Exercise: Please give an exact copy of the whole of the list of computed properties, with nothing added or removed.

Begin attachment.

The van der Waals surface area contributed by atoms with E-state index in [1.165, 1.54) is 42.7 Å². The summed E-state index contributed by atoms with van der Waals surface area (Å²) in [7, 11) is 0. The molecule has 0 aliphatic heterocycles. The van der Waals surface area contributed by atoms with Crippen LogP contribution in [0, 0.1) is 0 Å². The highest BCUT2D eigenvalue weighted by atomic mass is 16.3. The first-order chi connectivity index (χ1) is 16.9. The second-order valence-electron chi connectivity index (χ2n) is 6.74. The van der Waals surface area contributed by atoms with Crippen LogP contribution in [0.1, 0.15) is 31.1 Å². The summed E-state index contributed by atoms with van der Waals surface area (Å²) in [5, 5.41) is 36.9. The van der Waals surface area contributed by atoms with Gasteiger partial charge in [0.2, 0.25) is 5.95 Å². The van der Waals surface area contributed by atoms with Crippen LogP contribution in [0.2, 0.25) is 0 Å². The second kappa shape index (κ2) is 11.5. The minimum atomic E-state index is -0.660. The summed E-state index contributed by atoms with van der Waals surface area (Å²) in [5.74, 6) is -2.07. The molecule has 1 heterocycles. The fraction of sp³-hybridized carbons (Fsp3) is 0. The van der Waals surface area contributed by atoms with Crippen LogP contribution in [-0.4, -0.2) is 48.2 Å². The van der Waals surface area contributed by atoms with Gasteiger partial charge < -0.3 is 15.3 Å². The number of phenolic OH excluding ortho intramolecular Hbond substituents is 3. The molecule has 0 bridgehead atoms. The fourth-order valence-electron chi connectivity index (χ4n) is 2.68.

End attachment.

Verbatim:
The van der Waals surface area contributed by atoms with E-state index in [1.165, 1.54) is 42.7 Å². The summed E-state index contributed by atoms with van der Waals surface area (Å²) in [7, 11) is 0. The molecule has 0 aliphatic heterocycles. The van der Waals surface area contributed by atoms with Crippen LogP contribution in [0, 0.1) is 0 Å². The highest BCUT2D eigenvalue weighted by atomic mass is 16.3. The first-order chi connectivity index (χ1) is 16.9. The second-order valence-electron chi connectivity index (χ2n) is 6.74. The van der Waals surface area contributed by atoms with Crippen LogP contribution in [0.1, 0.15) is 31.1 Å². The summed E-state index contributed by atoms with van der Waals surface area (Å²) in [5, 5.41) is 36.9. The van der Waals surface area contributed by atoms with Gasteiger partial charge in [0.2, 0.25) is 5.95 Å². The van der Waals surface area contributed by atoms with Crippen LogP contribution in [0.2, 0.25) is 0 Å². The second kappa shape index (κ2) is 11.5. The minimum atomic E-state index is -0.660. The summed E-state index contributed by atoms with van der Waals surface area (Å²) in [5.74, 6) is -2.07. The molecule has 1 heterocycles. The fraction of sp³-hybridized carbons (Fsp3) is 0. The van der Waals surface area contributed by atoms with Crippen LogP contribution in [-0.4, -0.2) is 48.2 Å². The van der Waals surface area contributed by atoms with Gasteiger partial charge < -0.3 is 15.3 Å². The number of phenolic OH excluding ortho intramolecular Hbond substituents is 3. The molecule has 0 bridgehead atoms. The fourth-order valence-electron chi connectivity index (χ4n) is 2.68.